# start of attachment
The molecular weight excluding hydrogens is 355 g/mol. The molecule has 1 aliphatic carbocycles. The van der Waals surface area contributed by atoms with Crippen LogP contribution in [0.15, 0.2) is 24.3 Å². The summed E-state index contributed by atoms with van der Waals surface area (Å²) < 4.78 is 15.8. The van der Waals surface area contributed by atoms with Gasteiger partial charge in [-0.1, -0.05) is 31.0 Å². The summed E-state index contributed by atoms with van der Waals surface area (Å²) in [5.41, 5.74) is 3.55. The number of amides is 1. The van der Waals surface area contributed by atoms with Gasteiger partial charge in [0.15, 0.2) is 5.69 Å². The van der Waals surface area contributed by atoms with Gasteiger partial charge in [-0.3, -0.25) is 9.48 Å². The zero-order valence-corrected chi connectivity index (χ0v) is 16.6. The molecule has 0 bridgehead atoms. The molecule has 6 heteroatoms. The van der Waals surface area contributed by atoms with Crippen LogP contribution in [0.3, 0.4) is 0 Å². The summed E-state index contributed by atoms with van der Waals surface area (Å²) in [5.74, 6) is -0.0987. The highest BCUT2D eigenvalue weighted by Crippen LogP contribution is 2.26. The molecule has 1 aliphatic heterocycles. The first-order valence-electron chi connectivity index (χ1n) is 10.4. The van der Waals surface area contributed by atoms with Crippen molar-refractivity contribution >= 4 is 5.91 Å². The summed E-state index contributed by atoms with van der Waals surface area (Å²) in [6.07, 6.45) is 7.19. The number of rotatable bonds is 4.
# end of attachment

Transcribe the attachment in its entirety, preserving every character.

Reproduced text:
The molecular weight excluding hydrogens is 355 g/mol. The molecule has 1 aliphatic carbocycles. The van der Waals surface area contributed by atoms with Crippen LogP contribution in [0.15, 0.2) is 24.3 Å². The summed E-state index contributed by atoms with van der Waals surface area (Å²) < 4.78 is 15.8. The van der Waals surface area contributed by atoms with Gasteiger partial charge in [-0.1, -0.05) is 31.0 Å². The summed E-state index contributed by atoms with van der Waals surface area (Å²) in [5.41, 5.74) is 3.55. The number of amides is 1. The van der Waals surface area contributed by atoms with Gasteiger partial charge in [0.15, 0.2) is 5.69 Å². The van der Waals surface area contributed by atoms with Gasteiger partial charge in [-0.3, -0.25) is 9.48 Å². The zero-order valence-corrected chi connectivity index (χ0v) is 16.6. The molecule has 0 bridgehead atoms. The molecule has 6 heteroatoms. The van der Waals surface area contributed by atoms with Crippen LogP contribution in [0.3, 0.4) is 0 Å². The summed E-state index contributed by atoms with van der Waals surface area (Å²) in [5.74, 6) is -0.0987. The highest BCUT2D eigenvalue weighted by Crippen LogP contribution is 2.26. The molecule has 1 aliphatic heterocycles. The first-order valence-electron chi connectivity index (χ1n) is 10.4. The van der Waals surface area contributed by atoms with Crippen molar-refractivity contribution >= 4 is 5.91 Å². The summed E-state index contributed by atoms with van der Waals surface area (Å²) in [6.07, 6.45) is 7.19. The number of rotatable bonds is 4.